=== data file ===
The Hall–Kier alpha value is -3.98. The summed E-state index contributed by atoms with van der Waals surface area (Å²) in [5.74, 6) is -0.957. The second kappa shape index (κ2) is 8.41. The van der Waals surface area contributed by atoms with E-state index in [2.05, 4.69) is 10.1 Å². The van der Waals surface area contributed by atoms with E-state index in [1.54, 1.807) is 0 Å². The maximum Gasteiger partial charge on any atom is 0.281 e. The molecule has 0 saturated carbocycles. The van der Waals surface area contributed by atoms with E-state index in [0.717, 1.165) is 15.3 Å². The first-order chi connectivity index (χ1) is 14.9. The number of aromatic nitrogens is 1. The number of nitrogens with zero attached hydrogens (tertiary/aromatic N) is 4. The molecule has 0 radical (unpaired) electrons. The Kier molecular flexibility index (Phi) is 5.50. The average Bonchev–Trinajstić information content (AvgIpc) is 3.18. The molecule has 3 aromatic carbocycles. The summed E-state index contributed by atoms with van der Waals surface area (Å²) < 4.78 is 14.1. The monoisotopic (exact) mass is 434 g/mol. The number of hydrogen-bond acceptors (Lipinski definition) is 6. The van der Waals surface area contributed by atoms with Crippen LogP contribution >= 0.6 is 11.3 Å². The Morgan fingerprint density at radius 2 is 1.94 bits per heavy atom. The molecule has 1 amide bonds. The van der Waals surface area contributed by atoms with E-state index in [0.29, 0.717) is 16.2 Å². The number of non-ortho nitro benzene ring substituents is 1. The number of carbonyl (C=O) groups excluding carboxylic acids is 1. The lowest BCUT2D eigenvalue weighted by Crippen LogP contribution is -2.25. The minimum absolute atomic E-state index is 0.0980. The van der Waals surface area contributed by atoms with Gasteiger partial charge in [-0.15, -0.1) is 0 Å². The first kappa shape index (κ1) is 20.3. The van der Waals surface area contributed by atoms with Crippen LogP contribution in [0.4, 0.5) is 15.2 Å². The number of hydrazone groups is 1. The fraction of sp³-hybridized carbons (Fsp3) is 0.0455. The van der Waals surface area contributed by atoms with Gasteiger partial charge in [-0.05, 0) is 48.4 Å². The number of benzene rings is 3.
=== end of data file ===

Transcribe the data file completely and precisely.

The Hall–Kier alpha value is -3.98. The summed E-state index contributed by atoms with van der Waals surface area (Å²) in [5.74, 6) is -0.957. The second kappa shape index (κ2) is 8.41. The van der Waals surface area contributed by atoms with E-state index in [2.05, 4.69) is 10.1 Å². The van der Waals surface area contributed by atoms with E-state index in [1.54, 1.807) is 0 Å². The maximum Gasteiger partial charge on any atom is 0.281 e. The molecule has 0 saturated carbocycles. The van der Waals surface area contributed by atoms with E-state index in [0.717, 1.165) is 15.3 Å². The first-order chi connectivity index (χ1) is 14.9. The number of aromatic nitrogens is 1. The number of nitrogens with zero attached hydrogens (tertiary/aromatic N) is 4. The molecule has 0 radical (unpaired) electrons. The Kier molecular flexibility index (Phi) is 5.50. The average Bonchev–Trinajstić information content (AvgIpc) is 3.18. The molecule has 3 aromatic carbocycles. The summed E-state index contributed by atoms with van der Waals surface area (Å²) < 4.78 is 14.1. The monoisotopic (exact) mass is 434 g/mol. The number of hydrogen-bond acceptors (Lipinski definition) is 6. The van der Waals surface area contributed by atoms with Crippen LogP contribution >= 0.6 is 11.3 Å². The Morgan fingerprint density at radius 2 is 1.94 bits per heavy atom. The molecule has 1 amide bonds. The van der Waals surface area contributed by atoms with E-state index in [0.29, 0.717) is 16.2 Å². The number of non-ortho nitro benzene ring substituents is 1. The number of carbonyl (C=O) groups excluding carboxylic acids is 1. The lowest BCUT2D eigenvalue weighted by Crippen LogP contribution is -2.25. The minimum absolute atomic E-state index is 0.0980. The van der Waals surface area contributed by atoms with Gasteiger partial charge in [-0.15, -0.1) is 0 Å². The first kappa shape index (κ1) is 20.3. The van der Waals surface area contributed by atoms with Crippen LogP contribution in [0.4, 0.5) is 15.2 Å². The number of hydrazone groups is 1. The fraction of sp³-hybridized carbons (Fsp3) is 0.0455. The van der Waals surface area contributed by atoms with Gasteiger partial charge in [-0.05, 0) is 48.4 Å². The number of benzene rings is 3.